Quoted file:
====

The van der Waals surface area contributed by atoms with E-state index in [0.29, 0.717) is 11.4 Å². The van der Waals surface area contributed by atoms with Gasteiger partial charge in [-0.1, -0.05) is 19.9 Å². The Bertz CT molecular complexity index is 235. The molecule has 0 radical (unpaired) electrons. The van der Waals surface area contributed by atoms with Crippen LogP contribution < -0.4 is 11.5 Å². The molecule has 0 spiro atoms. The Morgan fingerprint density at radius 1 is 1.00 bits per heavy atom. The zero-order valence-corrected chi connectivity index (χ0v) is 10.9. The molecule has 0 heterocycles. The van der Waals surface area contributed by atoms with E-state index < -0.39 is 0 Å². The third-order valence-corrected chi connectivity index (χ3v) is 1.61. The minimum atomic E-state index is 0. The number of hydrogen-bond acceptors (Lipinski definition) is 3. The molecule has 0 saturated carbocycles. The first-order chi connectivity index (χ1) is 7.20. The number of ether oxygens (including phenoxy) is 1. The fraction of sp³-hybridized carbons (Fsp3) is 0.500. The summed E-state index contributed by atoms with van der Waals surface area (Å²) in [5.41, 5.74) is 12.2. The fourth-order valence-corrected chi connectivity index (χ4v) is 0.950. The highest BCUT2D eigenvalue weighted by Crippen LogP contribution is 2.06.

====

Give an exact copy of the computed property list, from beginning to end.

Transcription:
The van der Waals surface area contributed by atoms with E-state index in [0.29, 0.717) is 11.4 Å². The van der Waals surface area contributed by atoms with Gasteiger partial charge in [-0.1, -0.05) is 19.9 Å². The Bertz CT molecular complexity index is 235. The molecule has 0 radical (unpaired) electrons. The van der Waals surface area contributed by atoms with Crippen LogP contribution < -0.4 is 11.5 Å². The molecule has 0 spiro atoms. The Morgan fingerprint density at radius 1 is 1.00 bits per heavy atom. The zero-order valence-corrected chi connectivity index (χ0v) is 10.9. The molecule has 0 heterocycles. The van der Waals surface area contributed by atoms with E-state index < -0.39 is 0 Å². The third-order valence-corrected chi connectivity index (χ3v) is 1.61. The minimum atomic E-state index is 0. The number of hydrogen-bond acceptors (Lipinski definition) is 3. The molecule has 0 saturated carbocycles. The first-order chi connectivity index (χ1) is 7.20. The number of ether oxygens (including phenoxy) is 1. The fraction of sp³-hybridized carbons (Fsp3) is 0.500. The summed E-state index contributed by atoms with van der Waals surface area (Å²) in [5.41, 5.74) is 12.2. The fourth-order valence-corrected chi connectivity index (χ4v) is 0.950. The highest BCUT2D eigenvalue weighted by Crippen LogP contribution is 2.06.